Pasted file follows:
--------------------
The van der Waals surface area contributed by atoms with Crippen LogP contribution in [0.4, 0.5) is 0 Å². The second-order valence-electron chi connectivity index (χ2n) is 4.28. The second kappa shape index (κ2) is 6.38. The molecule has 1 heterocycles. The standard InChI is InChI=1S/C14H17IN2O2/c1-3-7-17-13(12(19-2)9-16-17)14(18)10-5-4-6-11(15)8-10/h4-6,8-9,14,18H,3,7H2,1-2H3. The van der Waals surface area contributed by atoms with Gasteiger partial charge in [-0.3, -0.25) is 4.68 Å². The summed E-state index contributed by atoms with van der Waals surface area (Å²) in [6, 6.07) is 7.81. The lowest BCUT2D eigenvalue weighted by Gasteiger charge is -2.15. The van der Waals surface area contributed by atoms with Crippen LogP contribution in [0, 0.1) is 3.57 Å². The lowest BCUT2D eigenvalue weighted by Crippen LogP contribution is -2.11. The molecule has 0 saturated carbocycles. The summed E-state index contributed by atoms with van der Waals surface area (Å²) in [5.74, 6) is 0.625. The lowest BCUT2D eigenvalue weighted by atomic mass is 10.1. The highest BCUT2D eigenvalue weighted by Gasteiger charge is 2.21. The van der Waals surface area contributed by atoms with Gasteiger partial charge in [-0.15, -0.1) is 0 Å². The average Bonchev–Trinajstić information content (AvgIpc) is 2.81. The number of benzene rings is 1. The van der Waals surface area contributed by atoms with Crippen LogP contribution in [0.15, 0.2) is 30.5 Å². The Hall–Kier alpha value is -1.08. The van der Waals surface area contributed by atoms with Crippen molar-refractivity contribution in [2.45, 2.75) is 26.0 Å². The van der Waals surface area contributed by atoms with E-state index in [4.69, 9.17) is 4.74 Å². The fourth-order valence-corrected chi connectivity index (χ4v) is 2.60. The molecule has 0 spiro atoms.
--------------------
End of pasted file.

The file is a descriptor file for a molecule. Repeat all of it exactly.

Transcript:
The van der Waals surface area contributed by atoms with Crippen LogP contribution in [0.4, 0.5) is 0 Å². The second-order valence-electron chi connectivity index (χ2n) is 4.28. The second kappa shape index (κ2) is 6.38. The molecule has 1 heterocycles. The standard InChI is InChI=1S/C14H17IN2O2/c1-3-7-17-13(12(19-2)9-16-17)14(18)10-5-4-6-11(15)8-10/h4-6,8-9,14,18H,3,7H2,1-2H3. The van der Waals surface area contributed by atoms with Gasteiger partial charge in [-0.3, -0.25) is 4.68 Å². The summed E-state index contributed by atoms with van der Waals surface area (Å²) in [6, 6.07) is 7.81. The lowest BCUT2D eigenvalue weighted by Gasteiger charge is -2.15. The van der Waals surface area contributed by atoms with Crippen LogP contribution in [0, 0.1) is 3.57 Å². The lowest BCUT2D eigenvalue weighted by Crippen LogP contribution is -2.11. The molecule has 0 saturated carbocycles. The summed E-state index contributed by atoms with van der Waals surface area (Å²) in [5.74, 6) is 0.625. The lowest BCUT2D eigenvalue weighted by atomic mass is 10.1. The highest BCUT2D eigenvalue weighted by Gasteiger charge is 2.21. The van der Waals surface area contributed by atoms with Gasteiger partial charge in [-0.15, -0.1) is 0 Å². The average Bonchev–Trinajstić information content (AvgIpc) is 2.81. The number of benzene rings is 1. The van der Waals surface area contributed by atoms with Crippen LogP contribution in [0.15, 0.2) is 30.5 Å². The Hall–Kier alpha value is -1.08. The van der Waals surface area contributed by atoms with Crippen molar-refractivity contribution in [2.45, 2.75) is 26.0 Å². The van der Waals surface area contributed by atoms with E-state index in [4.69, 9.17) is 4.74 Å². The fourth-order valence-corrected chi connectivity index (χ4v) is 2.60. The molecule has 0 spiro atoms.